Abstract

The Network Rail (NR) railway network is divided among 5 Regions and 14 Routes and covers 36,000 kilometers of track. There are more than 190,000 earthworks within the asset portfolio and over 40,000 are examined every year during manual inspections.

Network Rail’s 2014 national aerial survey project collected high resolution ortho-rectified imagery and a fully classified Light Detection and Ranging (LiDAR) point cloud. As LiDAR can penetrate through the small gaps in vegetation, it can return signals from the ground itself. The point cloud has been processed to remove all vegetation, buildings and other man-made structures to create a digital terrain model (DTM) of the ground surface. The DTM has an accuracy of 5cm vertically, therefore provides a valuable insight into earthworks that, from a photographic perspective, are often obscured by vegetation.

A counterfort drain is a drainage feature on a slope that lowers the groundwater within a slope and reduces the risk of the slope failing. They are often perpendicular to the alignment of the railway but can be diagonal. Counterfort drains are channels that are dug into a slope and are filled with aggregate to allow the controlled seepage of water down a slope towards a manage drainage system.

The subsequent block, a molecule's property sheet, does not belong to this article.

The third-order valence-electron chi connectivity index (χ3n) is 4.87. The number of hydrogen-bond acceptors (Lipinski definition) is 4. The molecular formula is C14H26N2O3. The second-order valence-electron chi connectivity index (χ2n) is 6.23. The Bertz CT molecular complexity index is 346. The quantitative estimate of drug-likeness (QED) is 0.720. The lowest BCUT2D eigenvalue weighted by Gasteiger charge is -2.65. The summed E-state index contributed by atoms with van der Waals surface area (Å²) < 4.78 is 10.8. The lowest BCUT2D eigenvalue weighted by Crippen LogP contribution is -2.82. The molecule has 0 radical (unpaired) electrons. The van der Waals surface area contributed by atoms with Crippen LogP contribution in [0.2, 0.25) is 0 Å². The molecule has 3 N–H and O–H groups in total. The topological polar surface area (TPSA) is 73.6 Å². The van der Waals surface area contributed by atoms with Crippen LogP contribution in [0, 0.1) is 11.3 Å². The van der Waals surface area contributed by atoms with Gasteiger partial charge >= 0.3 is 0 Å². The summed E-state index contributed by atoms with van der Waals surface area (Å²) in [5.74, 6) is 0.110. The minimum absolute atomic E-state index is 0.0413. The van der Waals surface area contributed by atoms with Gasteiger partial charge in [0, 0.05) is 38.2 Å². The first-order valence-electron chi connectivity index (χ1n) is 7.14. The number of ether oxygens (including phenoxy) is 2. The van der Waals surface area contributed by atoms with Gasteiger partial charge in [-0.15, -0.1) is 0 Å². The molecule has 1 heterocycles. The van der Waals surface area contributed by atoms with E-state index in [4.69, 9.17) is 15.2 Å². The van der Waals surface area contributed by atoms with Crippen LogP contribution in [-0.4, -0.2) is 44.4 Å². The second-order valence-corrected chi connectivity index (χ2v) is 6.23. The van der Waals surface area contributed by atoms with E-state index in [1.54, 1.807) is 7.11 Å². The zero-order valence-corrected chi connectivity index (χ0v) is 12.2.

Earthworks examination, investigation and monitoring do not change the likelihood of failure of the earthworks, but they facilitate the risk-based approach and provide early warning of accelerating deterioration.

By better understanding their assets, National Rail can avoid getting to the point where massive remediations are required. A geospatially accurate and automated method for detecting counterfort drains would improve Network Rail’s asset inventory, enable asset engineers to make informed decisions, improve maintenance regimes and ensure compliance with the geospatial standard.

This challenge aimed to automatically detect counterfort drains in the provided aerial photography and digital terrain model (DTM) data. Whilst many drains are not visible in red-green-blue (RGB) images, they are identifiable in DTM data. The challenge was to build a machine learning model that can detect and segment drains using some combination of the two data modalities.

Citation information

Data Study Group team. (2022, April 27). Data Study Group Final Report: Network Rail. Zenodo. https://doi.org/10.5281/zenodo.6498538

Additional information

PIs: Rebecca Stone, Usman Nazir